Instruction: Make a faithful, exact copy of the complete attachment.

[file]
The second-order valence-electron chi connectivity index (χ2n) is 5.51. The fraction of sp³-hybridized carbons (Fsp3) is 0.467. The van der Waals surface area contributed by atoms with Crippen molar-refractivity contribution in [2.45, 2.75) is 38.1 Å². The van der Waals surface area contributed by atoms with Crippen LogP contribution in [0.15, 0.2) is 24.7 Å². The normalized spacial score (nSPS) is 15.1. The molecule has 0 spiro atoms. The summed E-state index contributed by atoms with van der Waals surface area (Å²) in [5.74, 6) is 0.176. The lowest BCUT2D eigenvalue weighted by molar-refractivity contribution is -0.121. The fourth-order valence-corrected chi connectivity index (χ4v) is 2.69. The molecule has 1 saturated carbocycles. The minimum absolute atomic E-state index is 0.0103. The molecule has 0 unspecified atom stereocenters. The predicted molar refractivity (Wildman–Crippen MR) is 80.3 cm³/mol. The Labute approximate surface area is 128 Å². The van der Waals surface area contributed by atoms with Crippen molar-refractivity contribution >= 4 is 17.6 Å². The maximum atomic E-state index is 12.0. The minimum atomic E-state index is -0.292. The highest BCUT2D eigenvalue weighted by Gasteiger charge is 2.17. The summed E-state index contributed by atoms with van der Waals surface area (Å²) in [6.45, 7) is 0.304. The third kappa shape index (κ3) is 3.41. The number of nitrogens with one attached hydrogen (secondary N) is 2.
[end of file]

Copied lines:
The second-order valence-electron chi connectivity index (χ2n) is 5.51. The fraction of sp³-hybridized carbons (Fsp3) is 0.467. The van der Waals surface area contributed by atoms with Crippen molar-refractivity contribution in [2.45, 2.75) is 38.1 Å². The van der Waals surface area contributed by atoms with Crippen LogP contribution in [0.15, 0.2) is 24.7 Å². The normalized spacial score (nSPS) is 15.1. The molecule has 0 spiro atoms. The summed E-state index contributed by atoms with van der Waals surface area (Å²) in [5.74, 6) is 0.176. The lowest BCUT2D eigenvalue weighted by molar-refractivity contribution is -0.121. The fourth-order valence-corrected chi connectivity index (χ4v) is 2.69. The molecule has 1 saturated carbocycles. The minimum absolute atomic E-state index is 0.0103. The molecule has 0 unspecified atom stereocenters. The predicted molar refractivity (Wildman–Crippen MR) is 80.3 cm³/mol. The Labute approximate surface area is 128 Å². The van der Waals surface area contributed by atoms with Crippen molar-refractivity contribution >= 4 is 17.6 Å². The maximum atomic E-state index is 12.0. The minimum atomic E-state index is -0.292. The highest BCUT2D eigenvalue weighted by Gasteiger charge is 2.17. The summed E-state index contributed by atoms with van der Waals surface area (Å²) in [6.45, 7) is 0.304. The third kappa shape index (κ3) is 3.41. The number of nitrogens with one attached hydrogen (secondary N) is 2.